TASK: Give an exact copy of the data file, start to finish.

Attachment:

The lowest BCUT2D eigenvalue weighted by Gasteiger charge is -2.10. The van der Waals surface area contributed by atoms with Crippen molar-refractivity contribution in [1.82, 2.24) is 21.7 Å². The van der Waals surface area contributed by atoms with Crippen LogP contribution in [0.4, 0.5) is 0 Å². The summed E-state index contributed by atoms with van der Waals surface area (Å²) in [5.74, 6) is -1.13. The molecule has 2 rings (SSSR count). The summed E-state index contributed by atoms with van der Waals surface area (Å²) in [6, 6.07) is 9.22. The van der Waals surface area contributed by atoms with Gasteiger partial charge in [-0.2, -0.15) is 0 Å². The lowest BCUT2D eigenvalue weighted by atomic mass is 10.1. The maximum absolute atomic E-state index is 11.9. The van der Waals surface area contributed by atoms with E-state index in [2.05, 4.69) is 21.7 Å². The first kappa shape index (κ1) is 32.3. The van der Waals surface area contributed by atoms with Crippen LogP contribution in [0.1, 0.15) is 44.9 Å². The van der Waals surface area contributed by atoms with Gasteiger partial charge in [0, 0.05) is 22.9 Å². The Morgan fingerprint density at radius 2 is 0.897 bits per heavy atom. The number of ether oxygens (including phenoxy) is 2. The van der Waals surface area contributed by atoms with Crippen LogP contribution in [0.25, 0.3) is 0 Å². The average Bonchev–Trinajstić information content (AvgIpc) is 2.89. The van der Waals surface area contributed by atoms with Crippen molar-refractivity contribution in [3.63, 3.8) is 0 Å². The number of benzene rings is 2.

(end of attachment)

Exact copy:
The lowest BCUT2D eigenvalue weighted by Gasteiger charge is -2.10. The van der Waals surface area contributed by atoms with Crippen molar-refractivity contribution in [1.82, 2.24) is 21.7 Å². The van der Waals surface area contributed by atoms with Crippen LogP contribution in [0.4, 0.5) is 0 Å². The summed E-state index contributed by atoms with van der Waals surface area (Å²) in [5.74, 6) is -1.13. The molecule has 2 rings (SSSR count). The summed E-state index contributed by atoms with van der Waals surface area (Å²) in [6, 6.07) is 9.22. The van der Waals surface area contributed by atoms with Gasteiger partial charge in [-0.2, -0.15) is 0 Å². The lowest BCUT2D eigenvalue weighted by atomic mass is 10.1. The maximum absolute atomic E-state index is 11.9. The van der Waals surface area contributed by atoms with E-state index in [2.05, 4.69) is 21.7 Å². The first kappa shape index (κ1) is 32.3. The van der Waals surface area contributed by atoms with Crippen LogP contribution in [0.1, 0.15) is 44.9 Å². The van der Waals surface area contributed by atoms with Gasteiger partial charge in [0, 0.05) is 22.9 Å². The Morgan fingerprint density at radius 2 is 0.897 bits per heavy atom. The number of ether oxygens (including phenoxy) is 2. The van der Waals surface area contributed by atoms with Crippen LogP contribution in [0.25, 0.3) is 0 Å². The average Bonchev–Trinajstić information content (AvgIpc) is 2.89. The van der Waals surface area contributed by atoms with Crippen molar-refractivity contribution in [3.63, 3.8) is 0 Å². The number of benzene rings is 2.